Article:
On the morning that the e-mail notice came informing United Methodist bishops that Bishop Felton E. May* had been diagnosed with cancer, I immediately texted him with assurance of our prayers and support. Bishop May called me a few minutes later and we had a memorable conversation, one that I will never forget.
It was the last thing he ever told me. He said, “When I was a child growing up in Chicago some missionaries from a Baptist church came to my family home and brought in a flannel board and told us stories about Jesus.
“They came to the people telling the good news. It had a profound effect on my young life. Tell your pastors and churches to do that. Get out into the streets with this message.”
What good advice, what a timely word for us, because we live in an era of “personal-pan pizzas” and concerns for privacy. Likewise, the things of faith are so often kept quietly locked inside of church buildings.
People back then, and still today, do not all come flocking to the doors of our sanctuaries. We need to intentionally go out to peoples’ homes. Bishop May’s words need to be in all of our hearts, as we continue the ministry God has set before us.
As I met with the new ordination class for a time of reflection and prayer recently, we reviewed the Historic Questions of John Wesley that are asked of every person seeking full membership and ordination. Among them is this question: “Will you visit from house to house?”
The centuries between John Wesley’s time and ours perhaps make us pause about the practicality of this mandate. People are not always welcoming of visitors in their homes. Some people are often not even at home much of the time. And some pastors are not comfortable visiting peoples’ homes for a variety of reasons.
In his book Have you Faith in Christ? A Bishop’s insight into the Historic Questions asked of those seeking admission into full connection in the United Methodist Church, Bishop Ernest Lyght reminds us that “it is still appropriate for pastors to visit from house to house in today’s culture, with all of its limitations. There is no substitute for personal contact with one’s parishioners. However, one must understand local culture and govern oneself accordingly.” He gives this further advice:
“Visit from house to house in all the places where this is acceptable to your parishioners. Use the telephone to call people and let them know that you are thinking of them. Invite small groups to come to the parsonage for dessert and conversation.
“Have a breakfast meeting with a small group of people. Visit people at their work site by appointment. Go to the places where people gather in your community (post office, general store, volunteer firehouse, and so on). God to places where young people gather (sporting events, school plays, concerts). Make contact with the small groups that are a part of the church’s program. Participate in town meetings and community events. Cautiously use social media as a means of communication with people. Get involved personally in an ongoing community project. Join a civic club, or participate as a volunteer in a community organization.” (p. 61)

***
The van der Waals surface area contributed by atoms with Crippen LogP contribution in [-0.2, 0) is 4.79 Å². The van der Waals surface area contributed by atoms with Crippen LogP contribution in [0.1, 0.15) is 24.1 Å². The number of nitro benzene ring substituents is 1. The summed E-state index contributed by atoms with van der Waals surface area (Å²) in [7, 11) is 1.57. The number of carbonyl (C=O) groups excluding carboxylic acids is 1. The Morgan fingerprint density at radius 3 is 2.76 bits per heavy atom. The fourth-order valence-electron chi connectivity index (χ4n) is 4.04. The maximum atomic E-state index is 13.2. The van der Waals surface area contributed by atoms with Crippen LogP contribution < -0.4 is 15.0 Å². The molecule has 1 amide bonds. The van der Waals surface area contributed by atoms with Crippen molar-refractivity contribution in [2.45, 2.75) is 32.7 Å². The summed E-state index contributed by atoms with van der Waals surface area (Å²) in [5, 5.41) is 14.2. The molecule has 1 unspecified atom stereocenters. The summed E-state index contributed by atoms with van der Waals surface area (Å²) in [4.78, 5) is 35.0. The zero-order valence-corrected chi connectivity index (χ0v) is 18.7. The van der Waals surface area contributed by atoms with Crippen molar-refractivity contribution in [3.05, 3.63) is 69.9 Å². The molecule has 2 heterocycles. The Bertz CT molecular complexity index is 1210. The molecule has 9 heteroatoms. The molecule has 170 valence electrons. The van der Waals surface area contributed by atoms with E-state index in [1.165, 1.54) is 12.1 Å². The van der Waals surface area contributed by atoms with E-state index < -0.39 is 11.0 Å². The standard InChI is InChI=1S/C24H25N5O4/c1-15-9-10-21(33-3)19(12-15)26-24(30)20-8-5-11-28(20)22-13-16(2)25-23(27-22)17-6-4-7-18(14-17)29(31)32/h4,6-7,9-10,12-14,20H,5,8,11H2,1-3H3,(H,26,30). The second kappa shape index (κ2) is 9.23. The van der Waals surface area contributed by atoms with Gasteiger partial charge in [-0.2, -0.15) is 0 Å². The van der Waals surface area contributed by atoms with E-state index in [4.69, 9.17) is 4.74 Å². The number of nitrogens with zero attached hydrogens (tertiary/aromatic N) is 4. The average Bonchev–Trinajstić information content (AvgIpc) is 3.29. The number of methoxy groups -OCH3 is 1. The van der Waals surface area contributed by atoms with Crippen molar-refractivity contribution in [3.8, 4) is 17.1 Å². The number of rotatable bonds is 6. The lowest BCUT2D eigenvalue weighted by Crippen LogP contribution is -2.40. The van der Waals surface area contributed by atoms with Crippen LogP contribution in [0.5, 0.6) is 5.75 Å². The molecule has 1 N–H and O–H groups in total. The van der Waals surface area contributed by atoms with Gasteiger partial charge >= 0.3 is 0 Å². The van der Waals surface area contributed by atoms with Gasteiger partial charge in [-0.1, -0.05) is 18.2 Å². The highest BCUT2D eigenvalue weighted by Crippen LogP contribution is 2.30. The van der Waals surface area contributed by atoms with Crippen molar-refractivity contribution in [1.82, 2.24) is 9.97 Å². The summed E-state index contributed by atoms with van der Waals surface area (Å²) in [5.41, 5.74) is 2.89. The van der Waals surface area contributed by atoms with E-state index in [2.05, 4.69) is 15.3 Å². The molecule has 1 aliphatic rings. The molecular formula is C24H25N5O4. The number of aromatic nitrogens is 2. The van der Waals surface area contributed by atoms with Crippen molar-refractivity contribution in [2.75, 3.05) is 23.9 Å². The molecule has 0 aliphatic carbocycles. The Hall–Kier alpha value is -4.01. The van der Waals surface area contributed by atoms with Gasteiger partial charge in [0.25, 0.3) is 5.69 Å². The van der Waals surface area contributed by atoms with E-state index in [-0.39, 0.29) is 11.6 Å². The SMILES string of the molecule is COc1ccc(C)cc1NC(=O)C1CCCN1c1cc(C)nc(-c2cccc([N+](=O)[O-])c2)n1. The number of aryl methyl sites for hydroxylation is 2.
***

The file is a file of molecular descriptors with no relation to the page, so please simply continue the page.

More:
I urge you, along with the wisdom of Bishops May and Lyght, to “visit from house to house.” Clergy as well as our lay leadership will further the cause of Christ as we do. We never know whom we might visit that might later become a great leader in our churches and communities.
*NOTE: Bishop Felton Edwin May passed away Feb. 27. A Memorial Service for him will be held on Saturday, April 1, at 11 AM, at Asbury United Methodist Church, 926 11th Street, NW, Washington, DC. The Washington Area Episcopal Office has secured rooms at a nearby hotel. For information contact Joyce King at firstname.lastname@example.org.
Read UM News Service’s obituary: Bishop May, ʽholy boldness’ advocate, dies at 81. Read our coverage of Bishop May’s passing
Monday, March 27, 2017
I am a Baby-Boomer, born of parents who experienced World War II. My father was a tail gunner in the Air Force on the island of Guam. After the war, in 1948, the nations of the world decided to start the United Nations for the purpose of working for diplomacy that would prevent more world wars in the future.
In elementary school I learned about this wondrous building in New York City, and I remember clearly the music teacher bringing her piano on wheels into our classroom and teaching us this song:
“United Nations of the World, United Nations flags unfurled.
When there is trouble brewing, don’t run for cover, Let nations get together and just talk it over!”
While in high school, in 1968, I went on an annual conference youth bus trip to New York City to visit the UN Building. Again, I was struck by the enormity of the task. We learned about apartheid on that trip, and I wondered greatly about this process of diplomacy versus war. It would be a long time from 1968 until the end of apartheid in South Africa, but it happened.